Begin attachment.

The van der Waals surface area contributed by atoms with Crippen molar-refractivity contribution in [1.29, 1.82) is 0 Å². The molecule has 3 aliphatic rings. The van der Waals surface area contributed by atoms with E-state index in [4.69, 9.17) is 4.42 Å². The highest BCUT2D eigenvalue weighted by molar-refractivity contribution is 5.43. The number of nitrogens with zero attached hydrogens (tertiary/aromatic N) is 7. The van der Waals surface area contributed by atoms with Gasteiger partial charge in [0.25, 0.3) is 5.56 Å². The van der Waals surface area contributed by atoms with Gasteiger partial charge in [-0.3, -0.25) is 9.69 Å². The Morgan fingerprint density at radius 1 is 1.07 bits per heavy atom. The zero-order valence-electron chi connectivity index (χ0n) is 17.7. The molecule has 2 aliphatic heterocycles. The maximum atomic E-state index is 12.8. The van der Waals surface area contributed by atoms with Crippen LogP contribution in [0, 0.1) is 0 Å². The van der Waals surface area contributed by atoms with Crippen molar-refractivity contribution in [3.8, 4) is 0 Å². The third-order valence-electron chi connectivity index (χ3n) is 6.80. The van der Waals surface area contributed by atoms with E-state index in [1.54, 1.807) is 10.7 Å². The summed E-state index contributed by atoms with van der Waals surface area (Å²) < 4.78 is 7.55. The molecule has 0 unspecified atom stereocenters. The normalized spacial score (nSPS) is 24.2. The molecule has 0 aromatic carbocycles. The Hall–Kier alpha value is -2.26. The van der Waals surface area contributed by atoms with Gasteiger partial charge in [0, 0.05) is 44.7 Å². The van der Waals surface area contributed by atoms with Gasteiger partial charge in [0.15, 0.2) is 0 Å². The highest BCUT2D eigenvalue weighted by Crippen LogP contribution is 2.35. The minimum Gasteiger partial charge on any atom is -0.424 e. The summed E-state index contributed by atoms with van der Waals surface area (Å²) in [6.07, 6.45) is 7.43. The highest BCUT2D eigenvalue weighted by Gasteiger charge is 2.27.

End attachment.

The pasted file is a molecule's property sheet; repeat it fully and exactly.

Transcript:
The van der Waals surface area contributed by atoms with Crippen molar-refractivity contribution in [1.29, 1.82) is 0 Å². The molecule has 3 aliphatic rings. The van der Waals surface area contributed by atoms with E-state index in [4.69, 9.17) is 4.42 Å². The highest BCUT2D eigenvalue weighted by molar-refractivity contribution is 5.43. The number of nitrogens with zero attached hydrogens (tertiary/aromatic N) is 7. The van der Waals surface area contributed by atoms with Gasteiger partial charge in [0.25, 0.3) is 5.56 Å². The van der Waals surface area contributed by atoms with Gasteiger partial charge in [-0.3, -0.25) is 9.69 Å². The Morgan fingerprint density at radius 1 is 1.07 bits per heavy atom. The zero-order valence-electron chi connectivity index (χ0n) is 17.7. The molecule has 2 aliphatic heterocycles. The maximum atomic E-state index is 12.8. The van der Waals surface area contributed by atoms with Crippen LogP contribution in [0, 0.1) is 0 Å². The van der Waals surface area contributed by atoms with Crippen molar-refractivity contribution in [3.8, 4) is 0 Å². The third-order valence-electron chi connectivity index (χ3n) is 6.80. The van der Waals surface area contributed by atoms with E-state index in [1.54, 1.807) is 10.7 Å². The summed E-state index contributed by atoms with van der Waals surface area (Å²) < 4.78 is 7.55. The molecule has 0 unspecified atom stereocenters. The normalized spacial score (nSPS) is 24.2. The molecule has 0 aromatic carbocycles. The Hall–Kier alpha value is -2.26. The van der Waals surface area contributed by atoms with Gasteiger partial charge in [0, 0.05) is 44.7 Å². The van der Waals surface area contributed by atoms with Gasteiger partial charge in [0.15, 0.2) is 0 Å². The highest BCUT2D eigenvalue weighted by Crippen LogP contribution is 2.35. The minimum Gasteiger partial charge on any atom is -0.424 e. The summed E-state index contributed by atoms with van der Waals surface area (Å²) in [6.07, 6.45) is 7.43. The highest BCUT2D eigenvalue weighted by Gasteiger charge is 2.27.